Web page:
Engineered Plan or No Engineered Plan

Are expensive engineered plans required or would older engineered plans showing a septic layout and residential foundation be sufficient? That was the question the Rochester Zoning Board of Appeals tackled during its September 10 meeting.

Bryan and Robbi Reynolds of 269 High Street presented their application for a Special Permit to build an over-sized garage on their property. Building Inspector James Buckles denied them the building permit and sent them instead to the Zoning Board of Appeals to apply for a Special Permit. The Reynoldses proposed a garage in excess of 1,000 square feet.

When they came before the ZBA, though, the members were unsure if the old plans from G.A.F. Engineering that showed only the septic and building foundation placement were sufficient.

Board member Kirby Gilmore started the nearly 45-minute debate with, “The plan you have submitted is not sufficient for what we need.” Thus began a convoluted conversation on whether or not the application the Reynoldses submitted was the latest version of the form or an obsolete document, whether the board could act on the application as presented, if the hearing should be continued so the applicants could get a new engineered plan drawn showing the placement of the garage, and if there were procedural conflicts.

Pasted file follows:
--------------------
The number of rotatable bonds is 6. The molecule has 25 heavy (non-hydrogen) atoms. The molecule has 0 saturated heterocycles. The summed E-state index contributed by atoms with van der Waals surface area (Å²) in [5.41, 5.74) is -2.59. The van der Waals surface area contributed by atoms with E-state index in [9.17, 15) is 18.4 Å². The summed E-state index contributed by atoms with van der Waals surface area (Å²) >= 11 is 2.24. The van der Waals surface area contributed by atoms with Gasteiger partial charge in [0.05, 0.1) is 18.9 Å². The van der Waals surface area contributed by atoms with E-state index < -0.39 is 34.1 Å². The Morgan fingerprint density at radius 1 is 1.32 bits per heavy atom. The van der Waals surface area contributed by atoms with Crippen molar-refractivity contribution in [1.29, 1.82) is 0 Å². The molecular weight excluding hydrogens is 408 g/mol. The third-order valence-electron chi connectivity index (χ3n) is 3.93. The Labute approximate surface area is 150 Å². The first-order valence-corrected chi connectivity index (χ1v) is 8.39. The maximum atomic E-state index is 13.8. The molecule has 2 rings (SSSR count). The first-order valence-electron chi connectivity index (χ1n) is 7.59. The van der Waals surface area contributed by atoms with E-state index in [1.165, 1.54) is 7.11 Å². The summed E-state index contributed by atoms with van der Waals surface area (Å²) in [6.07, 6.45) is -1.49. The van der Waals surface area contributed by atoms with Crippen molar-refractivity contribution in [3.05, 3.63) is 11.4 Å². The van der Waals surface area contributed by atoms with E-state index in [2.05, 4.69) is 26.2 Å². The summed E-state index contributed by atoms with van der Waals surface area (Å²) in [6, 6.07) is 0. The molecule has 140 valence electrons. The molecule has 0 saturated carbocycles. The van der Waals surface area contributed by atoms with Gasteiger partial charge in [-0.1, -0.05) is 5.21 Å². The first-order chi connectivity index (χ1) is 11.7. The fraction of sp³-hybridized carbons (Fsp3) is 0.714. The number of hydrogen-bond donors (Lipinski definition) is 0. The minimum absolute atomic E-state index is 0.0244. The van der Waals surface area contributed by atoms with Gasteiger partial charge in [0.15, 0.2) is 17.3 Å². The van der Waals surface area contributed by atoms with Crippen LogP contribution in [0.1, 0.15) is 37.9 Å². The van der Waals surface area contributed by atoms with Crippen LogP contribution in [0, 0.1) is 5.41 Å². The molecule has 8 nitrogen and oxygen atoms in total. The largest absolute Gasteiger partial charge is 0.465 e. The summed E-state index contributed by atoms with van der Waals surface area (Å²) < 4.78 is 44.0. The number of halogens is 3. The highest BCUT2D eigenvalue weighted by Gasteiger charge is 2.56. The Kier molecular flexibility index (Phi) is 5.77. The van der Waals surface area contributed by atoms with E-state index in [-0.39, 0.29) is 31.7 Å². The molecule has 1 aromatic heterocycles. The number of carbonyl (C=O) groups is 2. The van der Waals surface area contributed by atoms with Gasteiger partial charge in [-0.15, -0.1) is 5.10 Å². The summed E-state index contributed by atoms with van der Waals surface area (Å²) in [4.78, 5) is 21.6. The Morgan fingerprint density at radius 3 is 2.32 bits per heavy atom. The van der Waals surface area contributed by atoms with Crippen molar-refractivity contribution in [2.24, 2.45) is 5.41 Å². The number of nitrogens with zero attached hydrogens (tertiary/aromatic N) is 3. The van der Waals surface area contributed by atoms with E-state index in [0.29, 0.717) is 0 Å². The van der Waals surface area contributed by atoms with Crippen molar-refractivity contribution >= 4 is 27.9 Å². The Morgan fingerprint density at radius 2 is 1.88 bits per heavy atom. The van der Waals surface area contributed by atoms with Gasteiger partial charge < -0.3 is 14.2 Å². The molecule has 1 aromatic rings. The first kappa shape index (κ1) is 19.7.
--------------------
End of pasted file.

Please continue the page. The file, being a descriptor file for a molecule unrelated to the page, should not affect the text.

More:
For his part, Bryan Reynolds said he was unaware and had not been informed that he needed to spend nearly $5,000 to get a plan of record drawn up and had been told, so he thought, that the plot plan submitted would be sufficient. This prompted Buckles, who was in attendance to say, “I’m sure I mentioned it.”

But not wanting to create a financial hardship for the applicant, the board members weighed the pros and cons of how and if they could and should proceed on the application then and there.

“It is very important that they follow procedures we’ve done with other applicants,” said Vice-Chairman David Arancio. Gilmore suggested the applicant request a continuance and return before the board, but time was of the essence – Reynolds wishes to get the structure completed before winter sets in.

Upon further discussion, and with Gilmore saying that the board’s only concern would be the size of the building, not the location on the lot, the board forged ahead in an attempt to reach common ground.

Finally, it was decided that the Reynoldses could have a Special Permit for the over-sized garage with conditions that no living space be included, no commercial activities would take place on the property, and that he return with as-built plans for the building inspector.

Earlier in the meeting, the board approved a variance for Nathan Mendes, 478 High Street, for the construction of a residential 20-foot by 24-foot expansion with only a 33-foot setback.

No date for the next meeting of the Rochester Zoning Board of Appeals was set.

By Marilou Newell


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